THE BLOG

Bring Back the Drachma

05/25/2010 12:44 pm ET | Updated May 25, 2011

It took two tries, but I finally got past the ash cloud and made it to Lisbon to promote the Portuguese edition of my book (Porque E Que o Seu Mundo Vai Ficar Muito Mais Pequeno?). What I found when I got there was a country already preparing itself for the new smaller world that my book predicts.

The European monetary union is a vestige of the old global economic model that is becoming unsustainable. It may have taken triple-digit oil prices, and the massive recession they brought, to drive home the point, but Greece and Portugal are no better suited to a monetary union with Germany and France than Mexico is to one with the United States and Canada.

All eyes in Lisbon these days are trained on Athens, as a bankrupt Greek economy clings to fiscal life-support from its richer euro partners. But more Greeks are realizing that they might be better off if they forgo the bailout and the fiscal austerity measures that come with it, and just leave the monetary union. (What particularly irks the Portuguese is that, as members of the monetary union, they too had to shell out for the Greek bailout, when most suspect their country will be the next target of short-sellers.)

The spending cuts and tax hikes mandated by the terms of Greece's bailout would subtract more than 10 per cent from its economy's GDP. No wonder traders were shorting Greek bonds. No electorate is going to support that scale of austerity, particularly one that has been weaned on massive public subsidies and systemic tax evasion.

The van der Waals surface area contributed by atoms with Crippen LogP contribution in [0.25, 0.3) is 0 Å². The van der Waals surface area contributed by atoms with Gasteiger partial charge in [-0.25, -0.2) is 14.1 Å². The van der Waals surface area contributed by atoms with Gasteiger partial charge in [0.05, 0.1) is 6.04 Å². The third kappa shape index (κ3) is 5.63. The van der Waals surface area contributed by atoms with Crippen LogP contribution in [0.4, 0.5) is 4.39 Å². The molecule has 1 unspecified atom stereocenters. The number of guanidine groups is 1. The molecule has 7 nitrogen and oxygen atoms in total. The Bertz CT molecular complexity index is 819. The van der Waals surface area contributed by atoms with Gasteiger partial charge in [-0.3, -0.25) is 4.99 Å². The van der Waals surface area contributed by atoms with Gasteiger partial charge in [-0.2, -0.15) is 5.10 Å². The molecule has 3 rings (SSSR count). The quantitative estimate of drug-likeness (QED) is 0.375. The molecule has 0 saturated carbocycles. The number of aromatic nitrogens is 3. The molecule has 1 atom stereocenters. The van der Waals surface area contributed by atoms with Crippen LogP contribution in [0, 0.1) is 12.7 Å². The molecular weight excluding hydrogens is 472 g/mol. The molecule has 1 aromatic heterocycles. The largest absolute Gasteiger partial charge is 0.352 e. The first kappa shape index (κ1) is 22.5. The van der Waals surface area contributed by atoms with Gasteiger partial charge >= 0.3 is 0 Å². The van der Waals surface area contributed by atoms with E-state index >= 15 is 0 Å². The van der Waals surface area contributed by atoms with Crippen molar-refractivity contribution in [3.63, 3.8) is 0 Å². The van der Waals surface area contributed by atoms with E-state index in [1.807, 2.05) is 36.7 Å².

Normally, when countries get into this type of fiscal mess, they invariably devalue their exchange rate. But as a member of the European monetary union, Greece has no national currency to devalue. At least not today.

But bring back the drachma and suddenly Greece doesn't have to cut off its right arm to appease the wrath of its lenders. The country wouldn't get bailouts from Germany, but if the drachma falls low enough, Greece's number one industry, tourism, could be bringing in some of that much-needed cash before too long. And at least then German taxpayers could get a holiday on Santorini for their money, instead of just sending a welfare check.

If Greece bolts from the euro, it will have a domino effect. Like the Greek economy, the Portuguese economy relies heavily on tourism. But how will the Azores or the Algarve compete with much cheaper Santorini holidays priced in drachmas unless Portugal follows suits and brings back the escudo. Would the peseta, and perhaps even the lira, be far behind?

For many, the dissolution or contraction of the European monetary union is out of sync with the imperatives of a global economy. Yet it is precisely these types of economic institutions that will find themselves out of sync with the new smaller world just around the corner.